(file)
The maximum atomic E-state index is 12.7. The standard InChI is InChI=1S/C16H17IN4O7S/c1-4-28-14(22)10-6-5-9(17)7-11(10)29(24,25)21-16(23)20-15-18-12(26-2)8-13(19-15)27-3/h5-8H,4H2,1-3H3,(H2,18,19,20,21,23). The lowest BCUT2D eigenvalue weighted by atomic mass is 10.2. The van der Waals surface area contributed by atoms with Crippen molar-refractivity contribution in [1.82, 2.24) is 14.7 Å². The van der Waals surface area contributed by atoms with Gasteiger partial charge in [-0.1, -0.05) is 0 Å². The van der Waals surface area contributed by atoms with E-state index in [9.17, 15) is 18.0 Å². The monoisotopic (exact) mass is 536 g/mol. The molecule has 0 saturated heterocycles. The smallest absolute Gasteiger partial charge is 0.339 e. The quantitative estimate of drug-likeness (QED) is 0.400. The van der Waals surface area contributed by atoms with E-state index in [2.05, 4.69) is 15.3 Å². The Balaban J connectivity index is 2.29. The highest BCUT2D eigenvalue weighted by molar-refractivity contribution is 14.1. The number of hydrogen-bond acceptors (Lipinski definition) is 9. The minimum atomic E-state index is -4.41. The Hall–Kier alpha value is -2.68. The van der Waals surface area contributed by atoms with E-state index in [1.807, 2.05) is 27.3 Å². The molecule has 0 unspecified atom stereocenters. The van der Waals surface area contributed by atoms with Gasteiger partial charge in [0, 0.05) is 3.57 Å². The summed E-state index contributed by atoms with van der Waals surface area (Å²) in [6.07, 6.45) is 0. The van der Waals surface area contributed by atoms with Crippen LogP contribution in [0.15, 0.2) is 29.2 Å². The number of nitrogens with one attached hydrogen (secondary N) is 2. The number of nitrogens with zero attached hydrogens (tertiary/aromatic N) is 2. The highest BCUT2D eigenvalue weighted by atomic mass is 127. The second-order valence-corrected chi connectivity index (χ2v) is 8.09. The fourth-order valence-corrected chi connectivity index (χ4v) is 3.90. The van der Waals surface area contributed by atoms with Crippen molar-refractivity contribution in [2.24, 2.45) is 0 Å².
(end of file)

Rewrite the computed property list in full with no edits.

The maximum atomic E-state index is 12.7. The standard InChI is InChI=1S/C16H17IN4O7S/c1-4-28-14(22)10-6-5-9(17)7-11(10)29(24,25)21-16(23)20-15-18-12(26-2)8-13(19-15)27-3/h5-8H,4H2,1-3H3,(H2,18,19,20,21,23). The lowest BCUT2D eigenvalue weighted by atomic mass is 10.2. The van der Waals surface area contributed by atoms with Crippen molar-refractivity contribution in [1.82, 2.24) is 14.7 Å². The van der Waals surface area contributed by atoms with Gasteiger partial charge in [-0.1, -0.05) is 0 Å². The van der Waals surface area contributed by atoms with E-state index in [9.17, 15) is 18.0 Å². The monoisotopic (exact) mass is 536 g/mol. The molecule has 0 saturated heterocycles. The smallest absolute Gasteiger partial charge is 0.339 e. The quantitative estimate of drug-likeness (QED) is 0.400. The van der Waals surface area contributed by atoms with E-state index in [2.05, 4.69) is 15.3 Å². The Balaban J connectivity index is 2.29. The highest BCUT2D eigenvalue weighted by molar-refractivity contribution is 14.1. The number of hydrogen-bond acceptors (Lipinski definition) is 9. The minimum atomic E-state index is -4.41. The Hall–Kier alpha value is -2.68. The van der Waals surface area contributed by atoms with E-state index in [1.807, 2.05) is 27.3 Å². The molecule has 0 unspecified atom stereocenters. The van der Waals surface area contributed by atoms with Gasteiger partial charge in [0, 0.05) is 3.57 Å². The summed E-state index contributed by atoms with van der Waals surface area (Å²) in [6.07, 6.45) is 0. The van der Waals surface area contributed by atoms with Crippen LogP contribution in [0.15, 0.2) is 29.2 Å². The number of nitrogens with one attached hydrogen (secondary N) is 2. The number of nitrogens with zero attached hydrogens (tertiary/aromatic N) is 2. The highest BCUT2D eigenvalue weighted by atomic mass is 127. The second-order valence-corrected chi connectivity index (χ2v) is 8.09. The fourth-order valence-corrected chi connectivity index (χ4v) is 3.90. The van der Waals surface area contributed by atoms with Crippen molar-refractivity contribution in [2.24, 2.45) is 0 Å².